Editor’s note: This essay appeared in Capitalism and the Common Good According Michael Novak: A Law and Liberty Symposium on First Things
For the past 20 years or so, conservatives of all stripes—neo-, paleo-, traditional, libertarian, and more or less everyone in between—have been engaged in a lively debate about the meaning and matter of conservativism. Diverse think tanks, magazines, and symposia, not to mention innumerable blogs of every description, have devoted considerable energy to the task, addressing topics of grand theoretical import no less than practical disputes about candidates, parties, and elections.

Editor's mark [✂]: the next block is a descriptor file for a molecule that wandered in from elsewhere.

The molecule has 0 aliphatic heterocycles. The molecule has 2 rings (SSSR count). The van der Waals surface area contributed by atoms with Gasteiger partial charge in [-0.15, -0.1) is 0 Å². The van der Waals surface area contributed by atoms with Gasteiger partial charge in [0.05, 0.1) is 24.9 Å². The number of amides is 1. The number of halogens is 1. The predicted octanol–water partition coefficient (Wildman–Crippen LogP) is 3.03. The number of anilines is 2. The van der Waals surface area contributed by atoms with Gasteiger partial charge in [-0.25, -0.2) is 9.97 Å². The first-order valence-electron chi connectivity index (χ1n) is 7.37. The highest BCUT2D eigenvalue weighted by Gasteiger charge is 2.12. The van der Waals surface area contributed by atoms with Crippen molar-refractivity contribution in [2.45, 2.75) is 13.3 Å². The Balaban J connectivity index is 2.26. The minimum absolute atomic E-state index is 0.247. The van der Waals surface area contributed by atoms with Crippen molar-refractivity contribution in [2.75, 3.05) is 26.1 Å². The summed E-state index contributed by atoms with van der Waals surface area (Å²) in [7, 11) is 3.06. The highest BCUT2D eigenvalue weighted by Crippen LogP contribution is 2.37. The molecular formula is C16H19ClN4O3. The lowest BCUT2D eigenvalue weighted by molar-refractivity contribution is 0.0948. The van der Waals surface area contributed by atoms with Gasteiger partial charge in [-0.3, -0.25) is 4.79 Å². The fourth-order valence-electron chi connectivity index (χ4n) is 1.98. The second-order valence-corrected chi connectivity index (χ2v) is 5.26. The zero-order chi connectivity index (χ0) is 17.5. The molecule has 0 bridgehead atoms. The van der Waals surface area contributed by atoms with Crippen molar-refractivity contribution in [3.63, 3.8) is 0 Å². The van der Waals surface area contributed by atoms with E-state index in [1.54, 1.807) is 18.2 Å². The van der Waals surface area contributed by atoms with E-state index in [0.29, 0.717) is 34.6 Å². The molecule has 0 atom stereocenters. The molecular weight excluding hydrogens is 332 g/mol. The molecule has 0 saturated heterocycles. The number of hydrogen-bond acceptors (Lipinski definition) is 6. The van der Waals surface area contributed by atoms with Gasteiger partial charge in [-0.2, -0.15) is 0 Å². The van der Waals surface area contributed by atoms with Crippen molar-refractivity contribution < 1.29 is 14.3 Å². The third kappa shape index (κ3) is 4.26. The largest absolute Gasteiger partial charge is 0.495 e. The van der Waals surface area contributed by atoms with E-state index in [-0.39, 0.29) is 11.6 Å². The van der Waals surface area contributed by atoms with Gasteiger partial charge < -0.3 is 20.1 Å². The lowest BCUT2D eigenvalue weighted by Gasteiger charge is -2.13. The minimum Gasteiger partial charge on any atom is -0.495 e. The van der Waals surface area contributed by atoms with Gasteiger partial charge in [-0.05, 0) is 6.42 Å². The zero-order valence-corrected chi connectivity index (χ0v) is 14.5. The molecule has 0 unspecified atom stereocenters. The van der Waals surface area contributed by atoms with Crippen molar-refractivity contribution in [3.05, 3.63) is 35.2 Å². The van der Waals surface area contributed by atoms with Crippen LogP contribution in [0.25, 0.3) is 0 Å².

Among the more important of these debates are those that occur at the intersection of religion, politics, culture, and political economy. Not so long ago, there was a rough consensus on such matters, not refined enough to satisfy all comers, to be sure, but sufficient to permit operational tactical agreement in opposition to the moral and political threat posed by an aggressive Soviet Union. Michael Novak’s The Spirit of Democratic Capitalism, published in 1982, neatly captured that workable consensus while furnishing a philosophical framework that, among other things, brought depth and breadth to the policies that made Ronald Reagan and Margaret Thatcher such successful politicians. Many of Novak’s arguments even made their way into John Paul II’s remarkable 1991 encyclical, Centesimus Annus.